BEYOND THE NUMBERS
The Center, in conjunction with the Food Research and Action Center, has collected new data that show the early success of “community eligibility” — the provision in the 2010 child nutrition reauthorization law that allows schools or school districts where most students are poor enough to qualify for free or reduced-price meals to serve free breakfasts and lunches to all children. For the 2011-2012 school year, the option has been available in three states that the U.S. Agriculture Department (USDA) selected — Illinois, Kentucky, and Michigan.
School districts receive federal reimbursements based on an estimate of how many children would qualify for free or reduced-price meals if they took applications under the standard rules. The program enables the schools to focus on feeding children rather than processing paperwork — and, in turn, to serve more low-income children through the school meals program, which improves kids’ diets and readiness to learn.
Through interviews and surveys, we gathered data about the school districts that participated in community eligibility this year (USDA is also conducting its own evaluation).
The early results are promising:
- Across Illinois, Kentucky, and Michigan, 665 schools are now community eligibility schools, serving more than 280,000 students, with additional schools expected to join in the coming year. More than three-quarters of students at these schools were approved for free or reduced-price meals for the 2010-2011 school year, prior to community eligibility’s start.
- Across all three states, these schools served roughly one in ten of the children who were approved for a free or reduced-price meal during the 2010-2011 school year. In Michigan, nearly one in five children who was approved for a free or reduced-price meal last year attended a school that is now participating in community eligibility.
- Unsurprisingly, more children ate at school once the meals were free for all students. In community eligibility schools, average daily lunch participation rose from 72 percent in October 2010 to 78 percent in October 2011, while average daily breakfast participation rose from 48 percent to 57 percent over the same period. Kentucky particularly stands out for an increase in breakfast participation, jumping from 49 percent in October 2010 to 70 percent in October 2011, reflecting more widespread availability of breakfast in the classroom.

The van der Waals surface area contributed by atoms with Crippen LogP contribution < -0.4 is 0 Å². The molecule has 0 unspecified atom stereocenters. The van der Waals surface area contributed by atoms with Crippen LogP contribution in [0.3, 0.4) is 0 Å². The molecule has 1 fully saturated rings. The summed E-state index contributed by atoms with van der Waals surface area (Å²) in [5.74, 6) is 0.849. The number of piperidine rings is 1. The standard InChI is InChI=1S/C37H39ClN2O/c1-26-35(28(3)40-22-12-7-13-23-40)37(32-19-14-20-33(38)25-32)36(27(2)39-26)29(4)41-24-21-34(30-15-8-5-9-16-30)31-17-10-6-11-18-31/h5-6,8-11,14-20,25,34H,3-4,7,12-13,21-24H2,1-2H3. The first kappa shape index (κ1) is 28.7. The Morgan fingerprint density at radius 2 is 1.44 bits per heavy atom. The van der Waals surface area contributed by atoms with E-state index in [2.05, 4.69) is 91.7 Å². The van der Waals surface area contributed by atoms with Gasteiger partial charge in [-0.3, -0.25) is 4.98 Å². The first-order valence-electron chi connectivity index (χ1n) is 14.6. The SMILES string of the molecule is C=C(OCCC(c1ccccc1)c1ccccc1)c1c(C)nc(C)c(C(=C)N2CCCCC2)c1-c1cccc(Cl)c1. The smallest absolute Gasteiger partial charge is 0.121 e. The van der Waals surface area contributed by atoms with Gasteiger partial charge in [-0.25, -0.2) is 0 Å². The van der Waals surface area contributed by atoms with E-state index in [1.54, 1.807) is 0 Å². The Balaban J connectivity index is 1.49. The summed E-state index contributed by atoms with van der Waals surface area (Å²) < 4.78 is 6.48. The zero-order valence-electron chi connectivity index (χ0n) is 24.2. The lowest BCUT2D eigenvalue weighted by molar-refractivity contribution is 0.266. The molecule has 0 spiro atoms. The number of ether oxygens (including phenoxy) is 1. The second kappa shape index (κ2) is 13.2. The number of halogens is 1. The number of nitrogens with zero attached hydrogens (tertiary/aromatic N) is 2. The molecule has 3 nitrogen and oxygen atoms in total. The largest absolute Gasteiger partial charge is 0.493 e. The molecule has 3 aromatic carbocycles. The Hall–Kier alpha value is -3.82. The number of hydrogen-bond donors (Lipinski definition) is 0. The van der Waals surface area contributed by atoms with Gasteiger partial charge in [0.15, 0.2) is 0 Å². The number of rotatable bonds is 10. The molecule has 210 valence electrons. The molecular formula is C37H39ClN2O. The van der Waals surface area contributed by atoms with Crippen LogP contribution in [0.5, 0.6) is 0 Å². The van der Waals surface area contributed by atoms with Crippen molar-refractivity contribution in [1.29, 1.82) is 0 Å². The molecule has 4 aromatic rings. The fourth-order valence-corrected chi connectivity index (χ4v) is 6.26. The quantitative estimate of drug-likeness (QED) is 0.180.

- Every participating school district that we spoke with would recommend the option to other districts serving a comparably poor student body. Although participating schools receive the federal free meal subsidy for only a portion of meals, school districts report that administrative savings make up for the meal charges they must forgo, and parents and staff have reacted positively to the program.
USDA will add states to the program each year until the 2014-2015 school year, when the option will be available to any school district that meets the criteria; it’s adding the District of Columbia, New York, Ohio, and West Virginia for the 2012-2013 year. Across these states, we estimate that roughly 1,600 schools serving about 700,000 children approved for free or reduced-price meals this year — about one in three students receiving free or reduced-price meals in those states — could participate. USDA, together with Illinois, Kentucky, and Michigan, has created resources that will help districts in the new states understand and implement community eligibility.
In 2010, nearly 8.5 million children lived in households in which a child lacked access to adequate food at some point because the family didn’t have enough money for groceries. No vulnerable child should miss out on healthy meals because of red tape. The states that will offer community eligibility next year have an important opportunity to make a dent in children’s struggles against hunger.